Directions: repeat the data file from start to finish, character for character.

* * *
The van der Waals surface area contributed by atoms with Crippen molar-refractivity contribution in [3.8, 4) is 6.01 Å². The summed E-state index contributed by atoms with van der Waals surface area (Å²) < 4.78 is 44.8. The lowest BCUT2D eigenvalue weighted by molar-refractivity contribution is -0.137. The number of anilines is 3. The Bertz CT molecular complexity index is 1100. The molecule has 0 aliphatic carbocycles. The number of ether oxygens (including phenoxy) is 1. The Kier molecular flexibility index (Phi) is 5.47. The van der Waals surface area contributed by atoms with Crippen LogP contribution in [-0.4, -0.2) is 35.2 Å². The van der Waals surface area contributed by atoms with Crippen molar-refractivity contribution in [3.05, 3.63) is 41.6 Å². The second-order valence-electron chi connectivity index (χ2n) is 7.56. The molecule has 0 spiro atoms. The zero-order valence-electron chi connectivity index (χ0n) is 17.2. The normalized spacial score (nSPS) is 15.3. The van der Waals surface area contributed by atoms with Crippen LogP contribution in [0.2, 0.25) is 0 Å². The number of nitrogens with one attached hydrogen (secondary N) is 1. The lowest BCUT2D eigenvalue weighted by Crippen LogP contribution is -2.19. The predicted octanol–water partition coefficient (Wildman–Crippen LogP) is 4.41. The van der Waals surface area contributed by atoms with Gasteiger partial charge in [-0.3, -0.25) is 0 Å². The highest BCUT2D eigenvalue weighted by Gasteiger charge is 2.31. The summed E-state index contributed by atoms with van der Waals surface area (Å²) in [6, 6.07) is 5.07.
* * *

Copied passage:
The van der Waals surface area contributed by atoms with Crippen molar-refractivity contribution in [3.8, 4) is 6.01 Å². The summed E-state index contributed by atoms with van der Waals surface area (Å²) < 4.78 is 44.8. The lowest BCUT2D eigenvalue weighted by molar-refractivity contribution is -0.137. The number of anilines is 3. The Bertz CT molecular complexity index is 1100. The molecule has 0 aliphatic carbocycles. The number of ether oxygens (including phenoxy) is 1. The Kier molecular flexibility index (Phi) is 5.47. The van der Waals surface area contributed by atoms with Crippen LogP contribution in [-0.4, -0.2) is 35.2 Å². The van der Waals surface area contributed by atoms with Crippen molar-refractivity contribution in [3.05, 3.63) is 41.6 Å². The second-order valence-electron chi connectivity index (χ2n) is 7.56. The molecule has 0 spiro atoms. The zero-order valence-electron chi connectivity index (χ0n) is 17.2. The normalized spacial score (nSPS) is 15.3. The van der Waals surface area contributed by atoms with Crippen LogP contribution in [0.2, 0.25) is 0 Å². The number of nitrogens with one attached hydrogen (secondary N) is 1. The lowest BCUT2D eigenvalue weighted by Crippen LogP contribution is -2.19. The predicted octanol–water partition coefficient (Wildman–Crippen LogP) is 4.41. The van der Waals surface area contributed by atoms with Gasteiger partial charge in [-0.3, -0.25) is 0 Å². The highest BCUT2D eigenvalue weighted by Gasteiger charge is 2.31. The summed E-state index contributed by atoms with van der Waals surface area (Å²) in [6, 6.07) is 5.07.